The best part about writing skyscraper posts is that they serve as passive lead generating sources. People come across your epic posts and think, “Wow, I want my own blog to have these types of posts.” I get a new request for this type of writing every week. (If you are a little confused about how to use your paid writing to constantly generate new leads, check out my free 3-year career blueprint for becoming an overpaid writer. I give you a detailed plan to be cold-call free in 3 years.)

3. Standard Blog Post

Standard blog posts are the type of posts that blogs publish every day. These are typically around 1,000 words in length and are incredibly easy and quick to write if you’ve done it a few times before. More importantly, once you get your foot in the door, it’s very easy to acquire as many of these gigs as you want, giving you the ability to create a nice level of income stability for yourself, if that’s your goal.

The “standard rate” for a blog post can vary from $15 – $400 depending on the niche. Obviously, it’s better to target a high-paying niche as opposed to a low-paying niche. So why don’t more writers target the high-paying niches? The same reason more car salesmen don’t sell BMW’s.

  • There are less buyers and thus, less gigs available.
  • They don’t know how to get their foot in the door.
  • They are intimidated to try or don’t feel qualified.

Don’t let these be the reasons you sell 10 year old Toyotas! Try to find a niche that is interesting to you AND pays well at the same time.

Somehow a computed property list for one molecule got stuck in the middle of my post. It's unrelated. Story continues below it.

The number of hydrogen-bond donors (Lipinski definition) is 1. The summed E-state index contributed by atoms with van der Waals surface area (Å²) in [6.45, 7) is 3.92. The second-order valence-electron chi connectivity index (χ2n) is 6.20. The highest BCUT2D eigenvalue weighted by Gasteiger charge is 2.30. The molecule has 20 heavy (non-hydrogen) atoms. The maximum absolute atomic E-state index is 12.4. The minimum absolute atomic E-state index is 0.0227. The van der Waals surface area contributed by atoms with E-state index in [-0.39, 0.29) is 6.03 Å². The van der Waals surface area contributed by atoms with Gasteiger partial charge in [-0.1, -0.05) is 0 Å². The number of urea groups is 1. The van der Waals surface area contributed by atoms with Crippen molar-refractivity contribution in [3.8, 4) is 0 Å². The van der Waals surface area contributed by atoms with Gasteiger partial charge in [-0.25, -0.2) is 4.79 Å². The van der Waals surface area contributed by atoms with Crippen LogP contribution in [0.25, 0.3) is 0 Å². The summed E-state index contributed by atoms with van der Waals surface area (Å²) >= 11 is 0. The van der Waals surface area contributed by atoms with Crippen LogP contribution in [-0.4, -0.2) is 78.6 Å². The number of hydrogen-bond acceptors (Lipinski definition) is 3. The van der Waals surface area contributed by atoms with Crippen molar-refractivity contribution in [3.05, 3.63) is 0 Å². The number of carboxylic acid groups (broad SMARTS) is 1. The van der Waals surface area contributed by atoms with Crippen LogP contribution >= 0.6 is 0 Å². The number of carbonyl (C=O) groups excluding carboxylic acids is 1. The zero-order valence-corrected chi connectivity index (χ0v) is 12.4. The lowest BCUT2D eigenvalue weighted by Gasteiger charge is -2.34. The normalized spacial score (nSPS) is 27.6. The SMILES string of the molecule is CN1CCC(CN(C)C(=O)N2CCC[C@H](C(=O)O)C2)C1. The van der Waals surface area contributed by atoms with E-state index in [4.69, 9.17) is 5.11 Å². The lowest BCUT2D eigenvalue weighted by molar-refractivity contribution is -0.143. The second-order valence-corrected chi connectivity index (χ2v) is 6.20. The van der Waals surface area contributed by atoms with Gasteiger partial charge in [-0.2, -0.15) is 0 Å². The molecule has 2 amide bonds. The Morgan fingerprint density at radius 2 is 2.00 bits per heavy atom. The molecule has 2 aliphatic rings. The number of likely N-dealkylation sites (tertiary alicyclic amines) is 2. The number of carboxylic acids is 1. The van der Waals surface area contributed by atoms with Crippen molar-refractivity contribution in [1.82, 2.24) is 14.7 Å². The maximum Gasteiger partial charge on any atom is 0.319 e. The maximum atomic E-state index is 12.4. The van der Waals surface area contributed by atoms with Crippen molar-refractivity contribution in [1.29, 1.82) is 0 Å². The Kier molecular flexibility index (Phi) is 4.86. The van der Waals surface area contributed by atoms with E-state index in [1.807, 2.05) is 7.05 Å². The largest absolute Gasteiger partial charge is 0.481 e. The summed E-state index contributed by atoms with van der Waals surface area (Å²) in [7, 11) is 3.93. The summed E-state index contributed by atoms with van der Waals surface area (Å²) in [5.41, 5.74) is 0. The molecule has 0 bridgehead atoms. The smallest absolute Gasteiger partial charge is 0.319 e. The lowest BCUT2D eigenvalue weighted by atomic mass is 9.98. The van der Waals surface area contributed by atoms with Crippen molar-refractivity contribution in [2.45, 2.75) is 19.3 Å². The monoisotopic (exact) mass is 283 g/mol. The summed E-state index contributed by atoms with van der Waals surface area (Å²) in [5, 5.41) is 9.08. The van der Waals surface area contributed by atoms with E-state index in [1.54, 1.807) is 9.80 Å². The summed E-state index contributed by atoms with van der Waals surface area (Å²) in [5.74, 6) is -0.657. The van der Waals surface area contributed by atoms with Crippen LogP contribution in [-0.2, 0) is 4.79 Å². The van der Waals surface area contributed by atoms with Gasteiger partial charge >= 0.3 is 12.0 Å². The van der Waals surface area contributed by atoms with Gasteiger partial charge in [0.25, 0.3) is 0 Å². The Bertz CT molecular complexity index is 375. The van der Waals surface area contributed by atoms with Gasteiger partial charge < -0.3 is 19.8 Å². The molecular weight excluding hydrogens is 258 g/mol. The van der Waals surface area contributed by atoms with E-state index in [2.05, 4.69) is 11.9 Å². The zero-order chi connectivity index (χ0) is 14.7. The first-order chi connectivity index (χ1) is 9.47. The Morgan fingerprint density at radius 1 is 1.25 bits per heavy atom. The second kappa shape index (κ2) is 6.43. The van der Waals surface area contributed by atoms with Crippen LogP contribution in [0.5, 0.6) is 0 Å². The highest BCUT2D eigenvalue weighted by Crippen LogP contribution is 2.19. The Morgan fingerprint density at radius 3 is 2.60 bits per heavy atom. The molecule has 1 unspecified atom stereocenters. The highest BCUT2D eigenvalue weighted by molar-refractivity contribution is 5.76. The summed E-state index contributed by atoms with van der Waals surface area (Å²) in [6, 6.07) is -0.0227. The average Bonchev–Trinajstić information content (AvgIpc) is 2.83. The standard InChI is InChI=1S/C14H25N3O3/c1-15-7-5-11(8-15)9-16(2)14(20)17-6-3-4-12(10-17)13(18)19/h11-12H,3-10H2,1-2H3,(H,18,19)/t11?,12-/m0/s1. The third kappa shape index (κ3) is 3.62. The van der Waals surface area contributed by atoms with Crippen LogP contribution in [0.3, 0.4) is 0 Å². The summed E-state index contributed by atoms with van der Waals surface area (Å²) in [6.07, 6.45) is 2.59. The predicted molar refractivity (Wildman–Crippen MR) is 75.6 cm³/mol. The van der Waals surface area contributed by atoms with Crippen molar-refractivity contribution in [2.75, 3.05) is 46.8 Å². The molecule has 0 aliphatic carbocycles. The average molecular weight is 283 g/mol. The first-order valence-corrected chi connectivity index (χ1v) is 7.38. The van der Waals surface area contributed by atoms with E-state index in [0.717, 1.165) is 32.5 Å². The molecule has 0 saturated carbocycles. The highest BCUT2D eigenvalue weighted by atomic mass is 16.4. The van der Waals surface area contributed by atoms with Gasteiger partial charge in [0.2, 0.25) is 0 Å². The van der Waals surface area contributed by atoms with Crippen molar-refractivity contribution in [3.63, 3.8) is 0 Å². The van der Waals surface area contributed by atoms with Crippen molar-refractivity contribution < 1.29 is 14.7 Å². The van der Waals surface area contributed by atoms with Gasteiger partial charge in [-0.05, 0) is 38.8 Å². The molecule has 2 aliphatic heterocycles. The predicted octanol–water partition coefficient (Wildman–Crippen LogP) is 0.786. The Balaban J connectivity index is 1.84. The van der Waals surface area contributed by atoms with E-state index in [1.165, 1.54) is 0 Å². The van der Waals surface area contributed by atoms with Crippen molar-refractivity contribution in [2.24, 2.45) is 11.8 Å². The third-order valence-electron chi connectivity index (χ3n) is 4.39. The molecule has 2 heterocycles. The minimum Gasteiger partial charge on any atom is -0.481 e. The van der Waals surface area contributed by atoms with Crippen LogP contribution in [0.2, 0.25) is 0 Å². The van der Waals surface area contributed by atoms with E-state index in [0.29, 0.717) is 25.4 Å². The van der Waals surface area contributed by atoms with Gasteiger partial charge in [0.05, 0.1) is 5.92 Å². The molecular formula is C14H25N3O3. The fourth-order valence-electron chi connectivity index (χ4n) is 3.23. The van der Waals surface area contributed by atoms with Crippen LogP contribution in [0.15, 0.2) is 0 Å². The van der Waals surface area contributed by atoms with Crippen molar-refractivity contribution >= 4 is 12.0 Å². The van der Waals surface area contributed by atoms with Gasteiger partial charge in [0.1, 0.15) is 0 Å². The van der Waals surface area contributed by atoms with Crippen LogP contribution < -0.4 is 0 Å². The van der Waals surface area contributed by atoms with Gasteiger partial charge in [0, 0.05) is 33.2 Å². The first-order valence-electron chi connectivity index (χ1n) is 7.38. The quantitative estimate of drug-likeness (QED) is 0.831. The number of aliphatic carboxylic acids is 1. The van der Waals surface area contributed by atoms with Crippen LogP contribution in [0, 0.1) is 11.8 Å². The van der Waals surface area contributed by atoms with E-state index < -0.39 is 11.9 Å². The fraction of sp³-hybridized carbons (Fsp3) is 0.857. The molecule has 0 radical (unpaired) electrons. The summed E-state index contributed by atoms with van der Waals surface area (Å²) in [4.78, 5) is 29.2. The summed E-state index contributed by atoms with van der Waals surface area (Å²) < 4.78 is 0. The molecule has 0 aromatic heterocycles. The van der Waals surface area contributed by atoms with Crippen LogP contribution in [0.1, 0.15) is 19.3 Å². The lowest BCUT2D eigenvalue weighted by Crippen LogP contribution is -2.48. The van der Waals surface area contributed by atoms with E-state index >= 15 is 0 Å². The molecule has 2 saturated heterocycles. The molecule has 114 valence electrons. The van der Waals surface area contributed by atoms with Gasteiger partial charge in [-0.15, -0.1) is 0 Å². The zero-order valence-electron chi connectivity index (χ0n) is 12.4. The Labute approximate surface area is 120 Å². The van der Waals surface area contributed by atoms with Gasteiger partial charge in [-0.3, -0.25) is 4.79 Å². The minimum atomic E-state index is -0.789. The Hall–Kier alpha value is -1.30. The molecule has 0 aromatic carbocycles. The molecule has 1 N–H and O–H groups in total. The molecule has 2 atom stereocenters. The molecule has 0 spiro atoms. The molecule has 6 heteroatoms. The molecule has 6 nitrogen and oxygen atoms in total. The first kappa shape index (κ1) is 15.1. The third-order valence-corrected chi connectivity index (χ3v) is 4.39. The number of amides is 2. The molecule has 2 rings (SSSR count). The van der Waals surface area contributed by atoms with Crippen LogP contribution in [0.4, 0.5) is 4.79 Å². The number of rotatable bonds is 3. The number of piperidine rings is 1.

4. Lead Magnets, Ebooks, White Papers, etc.

Even more lucrative than skyscraper posts, longform content like an ebook, white paper, or any other resource intended for use as a lead magnet can net a sizable payout. You will rarely get one of these without a referral of some sort as this type of writing requires an unusually large investment from the business ordering it.

That said, there are a lot of business owners today who are aware of lead magnets and know they should have one but have simply never gotten around to it. These types of individuals would be prime targets for a cold pitch, particularly if you can make a rock-solid suggestion for a compelling lead magnet topic and headline.

In fact, this would make for a fantastic case study. I would look for blogs with a basic “Subscribe to our newsletter” optin, spend a few minutes checking out their most popular content, and then send them a pitch to provide them with a beautifully designed, well-written lead magnet. For now, I’ll log that one in the “to do” folder.

Earn Money Writing: Planning + Execution Over Time = Payout

Now that we’ve broken down the various income sources, let’s talk about how I lined up these projects in the first place. As you can probably guess, it didn’t just happen. I planned it.

But what you may not realize is that I didn’t just plan it two weeks ago. I also planned it 3 years ago.


Here’s what I mean.

5 out of my 6 projects from last week were from passive leads. In other words, they came to me and asked me to write for them. I didn’t cold call them. I didn’t apply to a job listing. I didn’t meet them at a convention and pitch my services. I simply opened my inbox and there they were, asking to pay me money in exchange for my writing services.


Because I’ve spent the last 5 years building my career specifically to make that happen. I’ve targeted the right type of people, written the right type of content, and built the right type of network to permanently leave cold calls behind.

Fortunately, you can too! And I’ve created a downloadable resource for you with that in mind. I’ve optimized my own journey into a repeatable process ANYONE can follow to go from complete rookie to lucrative freelancer in just 3 years.

Check it out!